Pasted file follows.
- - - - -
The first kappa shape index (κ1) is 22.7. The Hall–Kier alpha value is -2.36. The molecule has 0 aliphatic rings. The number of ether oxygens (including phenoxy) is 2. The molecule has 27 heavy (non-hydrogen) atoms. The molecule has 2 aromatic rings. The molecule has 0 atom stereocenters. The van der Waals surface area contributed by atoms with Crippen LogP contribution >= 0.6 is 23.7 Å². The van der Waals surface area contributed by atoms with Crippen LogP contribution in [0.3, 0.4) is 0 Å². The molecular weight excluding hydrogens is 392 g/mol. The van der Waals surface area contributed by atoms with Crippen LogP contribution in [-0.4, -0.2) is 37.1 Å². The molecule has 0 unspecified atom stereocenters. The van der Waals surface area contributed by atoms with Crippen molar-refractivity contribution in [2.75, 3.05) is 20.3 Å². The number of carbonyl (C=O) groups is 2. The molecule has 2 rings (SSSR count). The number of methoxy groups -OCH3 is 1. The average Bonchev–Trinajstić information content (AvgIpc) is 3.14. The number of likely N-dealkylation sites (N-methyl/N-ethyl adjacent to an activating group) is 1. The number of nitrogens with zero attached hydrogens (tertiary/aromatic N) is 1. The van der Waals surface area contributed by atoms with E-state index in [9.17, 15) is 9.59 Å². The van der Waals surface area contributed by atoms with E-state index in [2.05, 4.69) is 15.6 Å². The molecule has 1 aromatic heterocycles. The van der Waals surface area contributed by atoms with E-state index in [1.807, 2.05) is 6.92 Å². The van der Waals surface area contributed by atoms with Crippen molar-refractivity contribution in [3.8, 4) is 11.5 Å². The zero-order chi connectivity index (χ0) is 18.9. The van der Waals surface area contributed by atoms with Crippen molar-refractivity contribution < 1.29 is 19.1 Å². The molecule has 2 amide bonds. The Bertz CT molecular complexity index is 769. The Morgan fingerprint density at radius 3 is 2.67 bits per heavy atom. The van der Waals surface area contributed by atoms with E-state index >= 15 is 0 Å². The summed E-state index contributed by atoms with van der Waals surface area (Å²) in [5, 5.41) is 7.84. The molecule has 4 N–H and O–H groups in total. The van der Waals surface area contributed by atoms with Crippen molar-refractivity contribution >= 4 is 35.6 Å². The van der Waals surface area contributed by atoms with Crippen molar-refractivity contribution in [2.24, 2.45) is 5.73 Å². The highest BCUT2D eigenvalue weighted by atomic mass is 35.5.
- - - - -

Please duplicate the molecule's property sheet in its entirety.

The first kappa shape index (κ1) is 22.7. The Hall–Kier alpha value is -2.36. The molecule has 0 aliphatic rings. The number of ether oxygens (including phenoxy) is 2. The molecule has 27 heavy (non-hydrogen) atoms. The molecule has 2 aromatic rings. The molecule has 0 atom stereocenters. The van der Waals surface area contributed by atoms with Crippen LogP contribution >= 0.6 is 23.7 Å². The van der Waals surface area contributed by atoms with Crippen LogP contribution in [0.3, 0.4) is 0 Å². The molecular weight excluding hydrogens is 392 g/mol. The van der Waals surface area contributed by atoms with Crippen LogP contribution in [-0.4, -0.2) is 37.1 Å². The molecule has 0 unspecified atom stereocenters. The van der Waals surface area contributed by atoms with Crippen molar-refractivity contribution in [2.75, 3.05) is 20.3 Å². The number of carbonyl (C=O) groups is 2. The molecule has 2 rings (SSSR count). The number of methoxy groups -OCH3 is 1. The average Bonchev–Trinajstić information content (AvgIpc) is 3.14. The number of likely N-dealkylation sites (N-methyl/N-ethyl adjacent to an activating group) is 1. The number of nitrogens with zero attached hydrogens (tertiary/aromatic N) is 1. The van der Waals surface area contributed by atoms with E-state index in [9.17, 15) is 9.59 Å². The van der Waals surface area contributed by atoms with E-state index in [2.05, 4.69) is 15.6 Å². The molecule has 1 aromatic heterocycles. The van der Waals surface area contributed by atoms with E-state index in [1.807, 2.05) is 6.92 Å². The van der Waals surface area contributed by atoms with Crippen molar-refractivity contribution in [3.8, 4) is 11.5 Å². The zero-order chi connectivity index (χ0) is 18.9. The van der Waals surface area contributed by atoms with Crippen molar-refractivity contribution < 1.29 is 19.1 Å². The molecule has 2 amide bonds. The Bertz CT molecular complexity index is 769. The Morgan fingerprint density at radius 3 is 2.67 bits per heavy atom. The van der Waals surface area contributed by atoms with E-state index >= 15 is 0 Å². The summed E-state index contributed by atoms with van der Waals surface area (Å²) in [5, 5.41) is 7.84. The molecule has 4 N–H and O–H groups in total. The van der Waals surface area contributed by atoms with Crippen molar-refractivity contribution >= 4 is 35.6 Å². The van der Waals surface area contributed by atoms with Crippen molar-refractivity contribution in [2.24, 2.45) is 5.73 Å². The highest BCUT2D eigenvalue weighted by atomic mass is 35.5.